Edinburgh v Glasgow battle ahead over first low emission zone
They want the city chosen by the Scottish Government to pilot a ban on the most polluting vehicles to cut toxic fumes.
However, the move could put Edinburgh on a collision course with Glasgow, which is expecting to be the trailblazer next year.
Anti-pollution campaigners Friends of the Earth Scotland (FoES) said Glasgow was the front runner because the SNP and Greens, who are likely to control the city council, committed to a LEZ in their manifestos for last week's elections.
It said Edinburgh would have to "nail its colours to the mast quickly" if it wanted to in with a chance.
FoES said the SNP, which is also expected to lead Edinburgh City Council, had not included backing for a LEZ in its manifesto, although new leader Adam McVey has supported it.
He told The Scotsman today the SNP would be "strongly considering" the Greens' proposal.
Susan Aitken, who is expected to become Glasgow's new SNP council leader, said last month: "Glasgow is the obvious choice and I think the Scottish Government would welcome that."
However, Edinburgh Green councillor Chas Booth will call on the city council’s new administration to swiftly contact the Scottish Government to put the capital’s case.
He said it was a “matter of urgency” because government funding may be available only for the first LEZ.
In a motion to the first meeting of the newly-elected council next Thursday, he will urge the local authority to act fast.
The motion calls for the council chief executive to “urgently write to the Scottish Government offering to work towards establishing Scotland’s first Low Emission Zone in Edinburgh, with the expectation that the Scottish Government can make a significant contribution towards the cost of establishing the zone, and offering early talks to discuss the practical details of bringing this about.”
Mr Booth said nitrogen dioxide levels were exceeded at 26 monitoring stations across Edinburgh in 2015.
Levels of another deadly pollutant from vehicle exhausts, particulates, were exceeded at Salamander Street in Leith and three other sites.
Mr McVey said: “We [the SNP] pledged at the council election to take decisive action on air quality and tackle the number of the heaviest pollutant vehicles entering the city.
"Establishing an LEZ is a serious option to help Edinburgh make significant progress on air quality and we have no principled objection to this way forward.
"The SNP will be strongly considering the Green party’s motion in the lead up to first full council meeting.”
Ministers have pledged to establish the first LEZ by next year.
However, so far they have only said it would in one of Scotland's four largest cities - Glasgow, Edinburgh, Aberdeen and Dundee.
Transport minister Humza Yousaf told The Scotsman in February he had noted that Glasgow City Council's then opposition SNP group was committed to a LEZ for the city.
Mr Yousaf said: "If there is a LEZ, you cannot be half hearted about it.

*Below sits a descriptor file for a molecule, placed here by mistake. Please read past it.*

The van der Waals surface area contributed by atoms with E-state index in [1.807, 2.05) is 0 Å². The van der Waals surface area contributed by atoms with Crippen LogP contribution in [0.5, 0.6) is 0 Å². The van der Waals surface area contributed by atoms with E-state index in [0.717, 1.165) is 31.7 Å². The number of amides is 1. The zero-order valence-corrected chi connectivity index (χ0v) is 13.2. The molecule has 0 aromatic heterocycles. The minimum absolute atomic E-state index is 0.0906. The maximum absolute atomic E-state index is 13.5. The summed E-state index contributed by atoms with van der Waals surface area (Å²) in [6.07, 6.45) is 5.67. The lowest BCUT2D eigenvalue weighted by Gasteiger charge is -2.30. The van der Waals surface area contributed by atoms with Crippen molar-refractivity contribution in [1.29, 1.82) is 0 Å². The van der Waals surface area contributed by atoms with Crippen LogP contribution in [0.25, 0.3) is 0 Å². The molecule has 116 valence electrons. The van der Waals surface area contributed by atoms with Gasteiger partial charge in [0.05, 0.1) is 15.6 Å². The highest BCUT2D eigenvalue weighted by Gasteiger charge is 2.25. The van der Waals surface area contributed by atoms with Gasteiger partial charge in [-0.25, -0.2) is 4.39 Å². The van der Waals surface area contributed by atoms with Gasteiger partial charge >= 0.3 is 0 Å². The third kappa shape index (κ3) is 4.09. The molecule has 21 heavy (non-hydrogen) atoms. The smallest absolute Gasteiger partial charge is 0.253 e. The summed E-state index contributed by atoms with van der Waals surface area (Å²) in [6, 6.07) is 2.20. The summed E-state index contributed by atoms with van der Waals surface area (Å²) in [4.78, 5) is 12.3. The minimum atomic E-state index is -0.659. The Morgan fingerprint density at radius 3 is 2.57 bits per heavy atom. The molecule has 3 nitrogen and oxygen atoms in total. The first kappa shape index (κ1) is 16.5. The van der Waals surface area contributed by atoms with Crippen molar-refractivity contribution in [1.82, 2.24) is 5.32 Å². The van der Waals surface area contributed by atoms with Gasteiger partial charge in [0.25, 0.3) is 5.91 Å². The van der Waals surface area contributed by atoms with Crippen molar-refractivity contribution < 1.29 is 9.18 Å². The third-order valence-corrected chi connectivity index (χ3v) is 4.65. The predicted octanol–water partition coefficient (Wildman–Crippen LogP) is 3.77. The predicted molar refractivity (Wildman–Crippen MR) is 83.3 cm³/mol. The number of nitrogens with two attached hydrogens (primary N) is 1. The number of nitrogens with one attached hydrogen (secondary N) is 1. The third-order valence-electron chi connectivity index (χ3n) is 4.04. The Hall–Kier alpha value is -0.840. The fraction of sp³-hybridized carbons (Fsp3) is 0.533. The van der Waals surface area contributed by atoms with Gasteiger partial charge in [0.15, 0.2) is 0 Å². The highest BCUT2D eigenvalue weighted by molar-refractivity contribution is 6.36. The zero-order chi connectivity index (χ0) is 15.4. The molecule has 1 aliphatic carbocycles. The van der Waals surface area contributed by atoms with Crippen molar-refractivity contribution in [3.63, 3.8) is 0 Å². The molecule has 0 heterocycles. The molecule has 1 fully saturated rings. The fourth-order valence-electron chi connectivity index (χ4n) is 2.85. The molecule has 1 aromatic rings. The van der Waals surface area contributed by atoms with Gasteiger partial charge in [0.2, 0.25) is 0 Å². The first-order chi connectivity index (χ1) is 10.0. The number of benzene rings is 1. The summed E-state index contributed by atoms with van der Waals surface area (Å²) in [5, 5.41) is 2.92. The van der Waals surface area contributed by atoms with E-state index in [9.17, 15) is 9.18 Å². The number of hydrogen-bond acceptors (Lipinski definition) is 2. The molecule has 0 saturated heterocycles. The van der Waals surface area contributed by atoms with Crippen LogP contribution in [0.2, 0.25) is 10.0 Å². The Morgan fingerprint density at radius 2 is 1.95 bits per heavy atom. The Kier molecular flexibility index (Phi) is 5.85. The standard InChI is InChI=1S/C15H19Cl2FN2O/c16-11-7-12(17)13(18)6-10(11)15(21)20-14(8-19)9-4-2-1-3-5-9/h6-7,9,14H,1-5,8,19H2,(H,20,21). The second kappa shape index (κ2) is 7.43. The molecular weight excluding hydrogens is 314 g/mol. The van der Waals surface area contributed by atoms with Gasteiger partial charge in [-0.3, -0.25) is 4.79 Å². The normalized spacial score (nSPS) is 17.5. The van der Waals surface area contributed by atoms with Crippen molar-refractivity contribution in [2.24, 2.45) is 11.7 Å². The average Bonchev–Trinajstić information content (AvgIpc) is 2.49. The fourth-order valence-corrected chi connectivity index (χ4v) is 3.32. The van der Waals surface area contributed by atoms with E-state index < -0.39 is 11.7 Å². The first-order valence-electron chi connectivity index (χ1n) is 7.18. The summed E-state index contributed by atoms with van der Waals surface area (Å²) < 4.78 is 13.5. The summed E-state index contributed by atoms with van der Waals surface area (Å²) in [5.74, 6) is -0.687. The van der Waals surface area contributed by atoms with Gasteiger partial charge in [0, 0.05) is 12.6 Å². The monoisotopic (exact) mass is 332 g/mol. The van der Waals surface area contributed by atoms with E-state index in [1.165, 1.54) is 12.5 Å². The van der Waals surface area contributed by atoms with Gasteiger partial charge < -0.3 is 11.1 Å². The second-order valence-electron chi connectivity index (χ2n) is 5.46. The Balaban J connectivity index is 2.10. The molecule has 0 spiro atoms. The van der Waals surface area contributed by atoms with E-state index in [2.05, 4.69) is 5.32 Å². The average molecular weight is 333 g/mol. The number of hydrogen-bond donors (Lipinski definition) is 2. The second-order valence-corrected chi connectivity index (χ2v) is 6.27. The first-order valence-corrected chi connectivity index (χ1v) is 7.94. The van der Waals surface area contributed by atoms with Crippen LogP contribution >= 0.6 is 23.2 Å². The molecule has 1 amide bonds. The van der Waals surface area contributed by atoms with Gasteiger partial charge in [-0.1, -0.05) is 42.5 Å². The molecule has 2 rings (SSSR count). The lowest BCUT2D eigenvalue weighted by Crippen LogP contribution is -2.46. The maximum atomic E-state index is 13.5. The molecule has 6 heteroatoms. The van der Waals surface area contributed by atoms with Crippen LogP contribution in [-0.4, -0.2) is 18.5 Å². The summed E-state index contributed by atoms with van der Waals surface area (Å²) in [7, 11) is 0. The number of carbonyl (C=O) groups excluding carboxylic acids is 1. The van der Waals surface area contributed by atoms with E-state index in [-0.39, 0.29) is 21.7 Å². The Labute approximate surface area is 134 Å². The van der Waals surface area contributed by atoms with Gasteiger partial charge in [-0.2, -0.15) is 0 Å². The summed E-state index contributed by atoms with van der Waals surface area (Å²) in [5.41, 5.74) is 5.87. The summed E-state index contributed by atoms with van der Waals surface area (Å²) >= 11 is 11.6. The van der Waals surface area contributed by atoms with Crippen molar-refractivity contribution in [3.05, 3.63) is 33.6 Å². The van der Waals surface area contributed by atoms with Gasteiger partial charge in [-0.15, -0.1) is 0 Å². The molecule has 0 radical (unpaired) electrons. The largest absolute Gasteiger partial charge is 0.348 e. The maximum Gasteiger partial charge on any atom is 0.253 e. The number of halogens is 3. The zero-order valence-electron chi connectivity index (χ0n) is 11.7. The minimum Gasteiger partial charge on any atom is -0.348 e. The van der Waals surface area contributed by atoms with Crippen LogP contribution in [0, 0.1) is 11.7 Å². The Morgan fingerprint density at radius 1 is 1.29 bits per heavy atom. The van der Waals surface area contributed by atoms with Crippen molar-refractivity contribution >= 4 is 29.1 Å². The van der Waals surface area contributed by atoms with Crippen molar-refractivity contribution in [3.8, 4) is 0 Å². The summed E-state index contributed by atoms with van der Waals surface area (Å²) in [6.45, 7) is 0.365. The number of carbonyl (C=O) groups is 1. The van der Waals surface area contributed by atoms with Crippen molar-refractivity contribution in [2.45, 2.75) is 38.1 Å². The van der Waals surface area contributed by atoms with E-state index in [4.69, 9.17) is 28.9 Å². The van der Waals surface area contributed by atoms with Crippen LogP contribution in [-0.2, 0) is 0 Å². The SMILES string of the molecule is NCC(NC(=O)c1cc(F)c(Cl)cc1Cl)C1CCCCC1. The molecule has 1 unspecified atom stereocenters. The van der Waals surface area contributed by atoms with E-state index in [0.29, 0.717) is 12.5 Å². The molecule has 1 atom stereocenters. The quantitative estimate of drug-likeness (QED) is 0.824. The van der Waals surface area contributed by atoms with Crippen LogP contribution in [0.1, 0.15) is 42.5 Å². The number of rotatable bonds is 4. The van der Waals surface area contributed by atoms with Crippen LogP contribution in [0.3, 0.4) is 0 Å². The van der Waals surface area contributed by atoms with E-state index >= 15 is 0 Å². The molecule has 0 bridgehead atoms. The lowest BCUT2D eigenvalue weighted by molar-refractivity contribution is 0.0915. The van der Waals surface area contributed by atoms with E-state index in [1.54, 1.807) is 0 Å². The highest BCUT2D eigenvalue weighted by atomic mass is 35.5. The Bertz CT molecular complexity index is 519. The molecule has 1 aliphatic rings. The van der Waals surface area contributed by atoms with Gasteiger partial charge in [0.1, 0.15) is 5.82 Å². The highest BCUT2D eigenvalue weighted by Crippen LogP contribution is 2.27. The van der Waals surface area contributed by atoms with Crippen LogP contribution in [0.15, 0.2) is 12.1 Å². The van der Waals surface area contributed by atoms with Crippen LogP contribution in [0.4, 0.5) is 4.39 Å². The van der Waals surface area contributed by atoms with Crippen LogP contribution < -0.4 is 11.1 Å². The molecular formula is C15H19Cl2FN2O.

"It could drastically reduce traffic."
The minister said the zone would be enforced using number plate recognition cameras to deter banned vehicles.
FoES said all four cities urgently needed LEZs.
Air pollution campaigner Emila Hanna said: “Edinburgh, Glasgow, Dundee, Perth and Aberdeen all deserve Low Emission Zones because they all have dangerously high levels of air pollution years after a legal deadline.
"The Scottish Government’s response to the air quality public health crisis, which is claiming over 2,500 lives in Scotland each year, has been woefully inadequate.
"It has promised just one LEZ when we know that all the big cities in Scotland have dangerous levels of air pollution.
“It must fund these low emission zones across the country to ensure that cash-strapped councils can deliver these vital improvements."
"Air pollution from traffic is endangering the health of some our most vulnerable citizens - the young, the elderly and people with existing illnesses."
A spokeswoman for the Scottish Government's Transport Scotland agency said: “We are determined to improve air quality and are working to ensure Scotland’s first low emission zone is in place next year in one of Scotland’s four major cities.
“The Scottish Government is liaising closely with local authorities and other partners to identify the first LEZ early adopter, following the local elections where LEZs were noted as a key environmental commitment in a number of manifestos.
“We are undertaking a review of both the regulations for enforcing LEZs, and the enforcement technology needed to operate a LEZ, and are also hosting nationwide engagement sessions with the bus and freight sectors around the principles of LEZs.
“We plan to launch a consultation on the national low emission framework in the summer, which will provide drivers with the opportunity to comment on the criteria for our first low emission zone.”